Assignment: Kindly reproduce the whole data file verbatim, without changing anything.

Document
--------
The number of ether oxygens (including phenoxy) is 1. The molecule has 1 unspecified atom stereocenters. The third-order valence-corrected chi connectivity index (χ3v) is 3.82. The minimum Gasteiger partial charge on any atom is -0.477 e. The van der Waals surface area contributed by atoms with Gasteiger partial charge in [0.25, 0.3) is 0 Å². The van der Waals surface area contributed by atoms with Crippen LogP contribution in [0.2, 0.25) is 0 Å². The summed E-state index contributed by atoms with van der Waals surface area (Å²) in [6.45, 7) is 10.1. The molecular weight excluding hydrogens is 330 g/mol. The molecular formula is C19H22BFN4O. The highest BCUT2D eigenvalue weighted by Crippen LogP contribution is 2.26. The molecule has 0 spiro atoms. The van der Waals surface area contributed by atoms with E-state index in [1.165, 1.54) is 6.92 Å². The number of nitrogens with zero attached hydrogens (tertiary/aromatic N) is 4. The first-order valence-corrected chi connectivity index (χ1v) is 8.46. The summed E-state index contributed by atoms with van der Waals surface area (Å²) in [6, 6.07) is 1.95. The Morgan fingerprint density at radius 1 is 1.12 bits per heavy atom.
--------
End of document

The number of ether oxygens (including phenoxy) is 1. The molecule has 1 unspecified atom stereocenters. The third-order valence-corrected chi connectivity index (χ3v) is 3.82. The minimum Gasteiger partial charge on any atom is -0.477 e. The van der Waals surface area contributed by atoms with Gasteiger partial charge in [0.25, 0.3) is 0 Å². The van der Waals surface area contributed by atoms with Crippen LogP contribution in [0.2, 0.25) is 0 Å². The summed E-state index contributed by atoms with van der Waals surface area (Å²) in [6.45, 7) is 10.1. The molecular weight excluding hydrogens is 330 g/mol. The molecular formula is C19H22BFN4O. The highest BCUT2D eigenvalue weighted by Crippen LogP contribution is 2.26. The molecule has 0 spiro atoms. The van der Waals surface area contributed by atoms with E-state index in [1.165, 1.54) is 6.92 Å². The number of nitrogens with zero attached hydrogens (tertiary/aromatic N) is 4. The first-order valence-corrected chi connectivity index (χ1v) is 8.46. The summed E-state index contributed by atoms with van der Waals surface area (Å²) in [6, 6.07) is 1.95. The Morgan fingerprint density at radius 1 is 1.12 bits per heavy atom.